As Shawnee County moves closer to the implementation of Momentum 2022 — a strategic plan to improve quality of life, spur economic development and attract new people to our community over the next five years — we must remember the vital role that education will play in this process. And we’re not just talking about secondary and postsecondary attainment — primary education and even early childhood development are also indispensable for the creation of a more dynamic and stable workforce.
The Market Street Community Assessment for Shawnee County was released a year ago, and its authors emphasized what’s sometimes described as the cradle-to-careers pipeline: “There are numerous studies that document the benefits associated with early childhood education and the lifelong impact that it has on an individual’s well-being.” One of these studies is the Abecedarian Project, which was conducted by researchers at the University of North Carolina over the course of several decades (starting in the early 1970s).
After dividing infants into a control group and a group that received a “high-quality educational intervention” until age 5, Abecedarian researchers tracked outcomes across various metrics at ages 12, 15, 21, 30 and 35. At age 15, children who received the early childhood intervention had higher IQ scores and performed better on standardized tests than those in the control group. By age 21, they were more likely to pursue a bachelor’s degree or hold a skilled job. By age 30, they were more likely to “hold a bachelor’s degree, hold a job and delay parenthood.” Participants built on these advantages through age 35, and this “led to increased earnings and decreased reliance on social assistance.”
These are just a few of the reasons why Market Street is right to stress the economic value of such early childhood development centers as Pine Ridge Prep, which is located in Topeka’s largest public housing district. It’s particularly important to focus on children in low-income neighborhoods because they don’t have access to the same educational resources as children in more affluent parts of town. As the North Carolina researchers explain, “Enriched early education environments can help children surmount some of the disadvantages of poverty.” Not only will this lead to a more independent, better-trained workforce, but it also gives these children a chance to pursue their ambitions and live more fulfilling lives.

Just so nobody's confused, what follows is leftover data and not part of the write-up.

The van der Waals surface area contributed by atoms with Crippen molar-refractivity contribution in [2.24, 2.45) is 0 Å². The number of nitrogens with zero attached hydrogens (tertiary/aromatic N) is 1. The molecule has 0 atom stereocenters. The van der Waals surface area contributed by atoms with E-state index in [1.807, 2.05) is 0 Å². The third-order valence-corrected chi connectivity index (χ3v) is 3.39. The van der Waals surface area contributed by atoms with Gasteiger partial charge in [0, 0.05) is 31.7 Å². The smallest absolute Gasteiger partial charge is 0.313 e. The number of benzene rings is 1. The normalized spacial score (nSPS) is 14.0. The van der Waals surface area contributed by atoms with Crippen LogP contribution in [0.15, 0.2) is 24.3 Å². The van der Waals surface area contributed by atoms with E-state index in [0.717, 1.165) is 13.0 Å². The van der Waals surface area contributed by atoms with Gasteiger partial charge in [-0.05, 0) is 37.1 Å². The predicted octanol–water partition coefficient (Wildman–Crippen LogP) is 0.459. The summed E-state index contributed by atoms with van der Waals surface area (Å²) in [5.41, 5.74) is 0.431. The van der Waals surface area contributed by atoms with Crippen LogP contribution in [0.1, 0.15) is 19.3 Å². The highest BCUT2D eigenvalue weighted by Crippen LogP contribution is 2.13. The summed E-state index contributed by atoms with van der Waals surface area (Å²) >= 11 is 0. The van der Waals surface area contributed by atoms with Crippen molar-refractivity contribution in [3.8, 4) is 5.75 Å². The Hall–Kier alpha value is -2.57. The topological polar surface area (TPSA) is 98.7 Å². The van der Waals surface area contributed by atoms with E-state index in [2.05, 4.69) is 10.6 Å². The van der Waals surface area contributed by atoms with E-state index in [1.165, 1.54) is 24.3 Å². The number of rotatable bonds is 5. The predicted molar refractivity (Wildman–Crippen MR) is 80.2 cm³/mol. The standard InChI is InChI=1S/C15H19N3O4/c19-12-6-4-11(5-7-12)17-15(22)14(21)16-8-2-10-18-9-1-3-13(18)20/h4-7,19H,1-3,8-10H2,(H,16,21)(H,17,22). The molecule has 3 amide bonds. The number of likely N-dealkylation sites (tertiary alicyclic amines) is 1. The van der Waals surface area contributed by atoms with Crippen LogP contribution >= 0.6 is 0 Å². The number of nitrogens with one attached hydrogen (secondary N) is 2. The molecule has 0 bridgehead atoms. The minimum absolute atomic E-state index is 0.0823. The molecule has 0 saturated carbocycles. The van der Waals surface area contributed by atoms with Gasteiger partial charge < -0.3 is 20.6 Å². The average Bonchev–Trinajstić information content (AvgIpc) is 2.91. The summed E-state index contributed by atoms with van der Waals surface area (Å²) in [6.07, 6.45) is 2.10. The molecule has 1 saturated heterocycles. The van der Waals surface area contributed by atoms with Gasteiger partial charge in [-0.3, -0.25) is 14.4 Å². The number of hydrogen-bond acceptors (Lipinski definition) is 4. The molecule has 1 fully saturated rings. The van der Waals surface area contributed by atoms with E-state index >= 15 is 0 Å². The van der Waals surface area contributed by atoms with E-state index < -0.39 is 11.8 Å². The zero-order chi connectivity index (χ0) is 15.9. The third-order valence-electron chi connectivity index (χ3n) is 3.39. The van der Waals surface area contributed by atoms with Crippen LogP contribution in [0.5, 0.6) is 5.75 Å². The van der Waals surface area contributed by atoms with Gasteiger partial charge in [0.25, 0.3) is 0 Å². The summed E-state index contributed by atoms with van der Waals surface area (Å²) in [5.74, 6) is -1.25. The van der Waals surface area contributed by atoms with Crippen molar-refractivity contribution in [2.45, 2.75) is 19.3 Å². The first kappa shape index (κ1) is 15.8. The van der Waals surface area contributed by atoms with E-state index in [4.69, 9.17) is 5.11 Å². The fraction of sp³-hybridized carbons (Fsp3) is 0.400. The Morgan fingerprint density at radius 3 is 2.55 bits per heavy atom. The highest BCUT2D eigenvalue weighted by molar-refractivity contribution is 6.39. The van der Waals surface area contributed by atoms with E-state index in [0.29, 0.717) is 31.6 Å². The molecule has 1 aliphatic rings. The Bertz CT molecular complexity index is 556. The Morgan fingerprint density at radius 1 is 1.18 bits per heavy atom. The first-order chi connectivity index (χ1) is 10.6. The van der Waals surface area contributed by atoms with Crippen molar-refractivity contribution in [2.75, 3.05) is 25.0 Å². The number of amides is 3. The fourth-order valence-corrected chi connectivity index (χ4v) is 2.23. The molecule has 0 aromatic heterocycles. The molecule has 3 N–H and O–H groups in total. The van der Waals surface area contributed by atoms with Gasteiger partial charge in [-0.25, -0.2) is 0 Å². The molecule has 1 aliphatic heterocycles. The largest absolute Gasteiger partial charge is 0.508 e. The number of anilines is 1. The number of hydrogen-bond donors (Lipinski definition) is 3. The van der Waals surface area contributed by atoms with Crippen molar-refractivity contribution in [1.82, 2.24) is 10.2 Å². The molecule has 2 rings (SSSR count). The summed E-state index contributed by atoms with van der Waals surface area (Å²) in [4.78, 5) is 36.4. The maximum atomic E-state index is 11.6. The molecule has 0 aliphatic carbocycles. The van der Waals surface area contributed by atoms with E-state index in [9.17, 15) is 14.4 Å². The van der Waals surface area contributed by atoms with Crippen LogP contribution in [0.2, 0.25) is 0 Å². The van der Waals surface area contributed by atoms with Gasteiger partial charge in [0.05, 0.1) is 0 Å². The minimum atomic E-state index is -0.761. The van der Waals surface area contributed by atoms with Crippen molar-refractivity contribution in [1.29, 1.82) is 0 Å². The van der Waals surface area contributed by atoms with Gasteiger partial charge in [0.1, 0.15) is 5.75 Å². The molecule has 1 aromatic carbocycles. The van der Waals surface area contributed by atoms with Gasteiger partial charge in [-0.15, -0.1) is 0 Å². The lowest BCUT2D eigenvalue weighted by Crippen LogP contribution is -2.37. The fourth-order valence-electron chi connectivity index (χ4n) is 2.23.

The executive director of the Topeka Housing Authority, Trey George, highlights the connection between early childhood education and economic development: “Anything we can do to better prepare these kids is important. We’re all focused on creating a stronger workforce for Topeka.”
One of the largest obstacles to preparing young Topekans for successful careers is the gaping socioeconomic divide in our education system. From huge racial disparities on ACT performance to the disproportionate economic hardships faced by students at USD 501 (more than 77 percent of whom were eligible for free and reduced-price lunches in the 2013-2014 school year), Shawnee County should be doing everything possible to put young people in a stronger position to succeed.
As the research indicates, early childhood education initiatives like Pine Ridge Prep — which has grown dramatically over the past five years — are among the best ways to do this.
Members of The Capital-Journal’s editorial advisory board are Zach Ahrens, Matt Johnson, Ray Beers Jr., Laura Burton, Garry Cushinberry, Mike Hall, Jessica Lucas, Veronica Padilla and John Stauffer.